One thing is noteworthy, namely, that Gideon’s greatest fear arose out of a sign which he had himself asked for. He said, “Show me a sign,” and when he had that sign, namely, God’s coming to him, then it was that he was afraid. Be very chary how you ask for signs; for they may work your discouragement rather than your comfort. I have known some say, “I shall not believe I am a child of God unless I feel a deep sense of sin,” and when they have entered into that feeling they have exclaimed, “I will never again ask for this.” I have heard of others who thought they could come to Christ if they were gently drawn; and the Lord has been gently drawing them, and then they have wished that they had been more troubled and distressed. They imagine that they could have believed more readily had their despair been greater— a strange notion certainly. The fact is, we are prone to unbelief: this noxious weed grows without sowing, and only the sweet love of Jesus can teach us how to believe. We are ever busy in manufacturing fresh doubts, and for raw material we use the very tokens for which we so earnestly besought the Lord. We cry aloud, “Show me a token for good,” and when the token is given we are amazed at being heard, and fall to fearing more sadly than before. Therefore pray for such boons with bated breath, and say twice over concerning such things, “Nevertheless, not as I will, but as thou wilt.”

     All this while, beloved friends, Gideon had one truth before him, which ought to have prevented all his fears: for the Lord had spoken to him, and said, “Go in this thy might, and thou shalt save Israel from the hand of the Midianites: have not I sent thee?” See, he goes home fearing that he will die, and yet that could not be. How could he die if he was to deliver Israel? he must be a live man to do that, and yet, you see, he forgets to reason for his own comfort, but takes care to argue for his fears. Have I never seen my hearers doing this? I have often caught myself at it,— refusing to use my logic for the strengthening of my faith, but perverting reason in order to assist my unbelief. Is not this foolish and wicked? We sharpen the knives with which to cut ourselves; we nurture in our bosom the viper which will bite us; we stuff our pillows with thorns, and fill our cups with wormwood, and all to no purpose but the increase of despondency. Too often we are industrious in the fabrication of discomfort, and utterly idle in the search for joy. This is folly, and yet better men than we are have fallen into this fault. The Lord save us from it. In drawing near to God is our peace, and if in that process a sense of the presence of God casts us down and creates a more poignant sorrow than we felt at the first, let us not therefore shrink from the process, but push on with all our might. As our safety lies in coming to God, to him we must approach at all hazards. If he seem to stand before us with a drawn sword in his hand let us run upon the point of it. If even our God be a consuming fire let us still draw near to him, for this is indeed the high privilege of saints. “Our God,” that is our God in Christ Jesus, “is a consuming fire.” Who, then, shall dwell with the devouring fire? Who shall dwell with everlasting burnings? When this question is quoted it is usually referred to the burning of hell. The error is glaring. For the Scriptural answer to the question shows that it is not so. “He that walketh righteously and speaketh uprightly”— he it is that dwells on high with the Lord God. He is the man that can live in the fire, for he is genuine metal. He hath the pure heart, and shall see God, and live. That sweet singer of the sanctuary, Miss Havergal, beautifully writes:—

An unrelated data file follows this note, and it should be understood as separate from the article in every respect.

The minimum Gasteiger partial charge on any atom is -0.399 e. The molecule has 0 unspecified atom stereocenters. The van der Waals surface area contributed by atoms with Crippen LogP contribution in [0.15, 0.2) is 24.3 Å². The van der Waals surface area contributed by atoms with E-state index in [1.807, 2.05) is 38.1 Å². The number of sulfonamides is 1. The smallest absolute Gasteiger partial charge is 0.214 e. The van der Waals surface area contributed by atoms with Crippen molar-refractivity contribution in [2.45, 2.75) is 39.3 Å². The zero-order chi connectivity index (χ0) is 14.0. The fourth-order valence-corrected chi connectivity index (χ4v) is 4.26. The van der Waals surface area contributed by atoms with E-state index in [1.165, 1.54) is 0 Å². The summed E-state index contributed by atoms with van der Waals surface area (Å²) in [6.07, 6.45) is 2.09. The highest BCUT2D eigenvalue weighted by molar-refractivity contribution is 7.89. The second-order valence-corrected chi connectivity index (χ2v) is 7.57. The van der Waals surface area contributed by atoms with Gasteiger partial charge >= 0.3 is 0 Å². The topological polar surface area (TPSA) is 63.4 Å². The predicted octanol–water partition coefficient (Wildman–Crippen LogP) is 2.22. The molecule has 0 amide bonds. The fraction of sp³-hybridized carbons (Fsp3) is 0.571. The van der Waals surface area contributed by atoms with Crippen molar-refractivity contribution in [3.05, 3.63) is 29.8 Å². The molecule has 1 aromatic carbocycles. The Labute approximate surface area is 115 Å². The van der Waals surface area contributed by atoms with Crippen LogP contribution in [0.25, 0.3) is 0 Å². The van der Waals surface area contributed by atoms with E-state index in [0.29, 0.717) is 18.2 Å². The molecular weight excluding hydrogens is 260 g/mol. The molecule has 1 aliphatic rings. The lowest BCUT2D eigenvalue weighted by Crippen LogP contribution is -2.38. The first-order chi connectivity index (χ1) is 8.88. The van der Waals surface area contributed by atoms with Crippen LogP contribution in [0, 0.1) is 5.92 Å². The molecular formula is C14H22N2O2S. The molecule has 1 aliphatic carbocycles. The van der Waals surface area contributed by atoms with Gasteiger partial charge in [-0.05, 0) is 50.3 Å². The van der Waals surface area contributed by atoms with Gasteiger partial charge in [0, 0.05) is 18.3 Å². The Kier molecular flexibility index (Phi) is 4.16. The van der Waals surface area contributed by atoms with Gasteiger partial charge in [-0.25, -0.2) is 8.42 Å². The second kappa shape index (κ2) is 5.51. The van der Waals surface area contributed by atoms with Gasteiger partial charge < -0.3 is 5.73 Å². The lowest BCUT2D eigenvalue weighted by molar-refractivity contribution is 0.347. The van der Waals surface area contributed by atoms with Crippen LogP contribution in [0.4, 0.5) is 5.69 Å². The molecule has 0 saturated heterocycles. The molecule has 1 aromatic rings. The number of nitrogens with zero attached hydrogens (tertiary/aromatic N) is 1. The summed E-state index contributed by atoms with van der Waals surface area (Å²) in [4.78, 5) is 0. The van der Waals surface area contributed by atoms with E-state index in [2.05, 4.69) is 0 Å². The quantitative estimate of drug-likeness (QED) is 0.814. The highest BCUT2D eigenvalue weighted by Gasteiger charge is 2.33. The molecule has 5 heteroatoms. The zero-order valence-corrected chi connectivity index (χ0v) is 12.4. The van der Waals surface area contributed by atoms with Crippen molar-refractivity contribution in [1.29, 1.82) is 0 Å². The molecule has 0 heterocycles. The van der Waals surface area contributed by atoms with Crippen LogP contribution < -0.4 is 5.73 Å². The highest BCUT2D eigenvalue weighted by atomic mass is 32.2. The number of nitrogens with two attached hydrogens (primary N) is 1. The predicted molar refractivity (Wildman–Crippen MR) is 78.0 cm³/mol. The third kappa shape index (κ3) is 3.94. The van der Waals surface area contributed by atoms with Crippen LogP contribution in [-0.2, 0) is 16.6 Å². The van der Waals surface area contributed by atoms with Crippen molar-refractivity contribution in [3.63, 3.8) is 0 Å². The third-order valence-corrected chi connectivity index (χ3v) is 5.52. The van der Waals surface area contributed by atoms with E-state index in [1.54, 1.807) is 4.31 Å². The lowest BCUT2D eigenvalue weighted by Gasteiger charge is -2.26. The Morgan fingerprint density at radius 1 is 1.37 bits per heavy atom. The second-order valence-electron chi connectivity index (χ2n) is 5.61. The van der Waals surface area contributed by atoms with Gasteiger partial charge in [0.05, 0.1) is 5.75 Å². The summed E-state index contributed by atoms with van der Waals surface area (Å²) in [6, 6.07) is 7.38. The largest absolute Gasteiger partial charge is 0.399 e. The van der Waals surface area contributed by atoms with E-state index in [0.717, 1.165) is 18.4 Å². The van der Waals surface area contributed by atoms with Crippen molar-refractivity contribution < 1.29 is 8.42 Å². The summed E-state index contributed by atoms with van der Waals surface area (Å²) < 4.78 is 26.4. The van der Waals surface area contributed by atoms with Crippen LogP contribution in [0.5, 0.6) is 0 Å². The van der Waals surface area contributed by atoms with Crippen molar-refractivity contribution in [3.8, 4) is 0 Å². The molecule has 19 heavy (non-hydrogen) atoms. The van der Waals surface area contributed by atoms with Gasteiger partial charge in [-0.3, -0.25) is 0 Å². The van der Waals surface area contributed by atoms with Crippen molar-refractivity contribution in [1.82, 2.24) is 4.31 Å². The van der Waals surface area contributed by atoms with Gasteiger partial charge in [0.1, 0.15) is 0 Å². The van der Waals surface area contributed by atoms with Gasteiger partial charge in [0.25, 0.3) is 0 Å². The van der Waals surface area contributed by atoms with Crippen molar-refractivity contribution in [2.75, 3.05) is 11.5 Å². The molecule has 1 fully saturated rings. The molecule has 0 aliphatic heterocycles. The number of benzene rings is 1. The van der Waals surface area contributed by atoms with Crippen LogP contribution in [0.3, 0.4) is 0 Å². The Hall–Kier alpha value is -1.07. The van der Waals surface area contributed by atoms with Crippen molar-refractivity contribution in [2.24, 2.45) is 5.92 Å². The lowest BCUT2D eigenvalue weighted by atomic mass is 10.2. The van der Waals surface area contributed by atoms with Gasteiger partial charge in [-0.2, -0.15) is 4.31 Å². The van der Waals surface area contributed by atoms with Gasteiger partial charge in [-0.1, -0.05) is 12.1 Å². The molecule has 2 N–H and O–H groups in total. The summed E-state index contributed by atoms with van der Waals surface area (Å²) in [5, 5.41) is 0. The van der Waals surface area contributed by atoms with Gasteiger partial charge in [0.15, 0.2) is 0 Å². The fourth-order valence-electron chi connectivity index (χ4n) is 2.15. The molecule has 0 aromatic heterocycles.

“They say there is a hollow, safe and still,
A point of coolness and repose
Within the centre of a flame, where life might dwell
Unharmed and unconsumed, as in a luminous shell,
Which the bright walls of fire enclose
In breachless splendour, barrier that no foes
Could pass at will. “There is a point of rest
At the great centre of the cyclone’s force,
A silence at its secret source;—
A little child might slumber undistressed.
Without the rutile of one fairy curl,
In that strange central calm amid the mighty whirl.
“So, in the centre of these thoughts of God,
Cyclones of power, consuming glory-fire,—
As we fall o’erawed
Upon our faces, and are lifted higher
By his great gentleness, and carried higher
Than unredeemed angels, till we stand
Even in the hollow of his hand,—
Nay, more! we lean open his breast—
There, there we find a point of perfect rest
And glorious safety.”

So dwell we in the heart of God, who is a wall of fire round about us, and the glory in our midst. He who shall have had everything burnt up within him that can burn shall find in the presence of God the element of his life. Oh, the splendour of the life of faith! God bring us fully into it. Thus have I spoken of Gideon’s fear while he was in the path of peace.

     III. Now let us spend a few minutes in considering GOD’S COMFORT OF HIS SERVANT. “The Lord said unto him, Shalom— peace be unto thee; fear not: thou shalt not die.” The Lord would not have his Gideons disturbed in mind. If we are to trouble the enemy we must not be troubled ourselves. “Comfort ye, comfort ye my people, saith your God. Speak ye comfortably to Jerusalem, and cry unto her, that her warfare is accomplished, that her iniquity is pardoned.” This is how God would have his prophets speak, and this is how he speaks himself. He wants his workers to be full of comfort while they labour.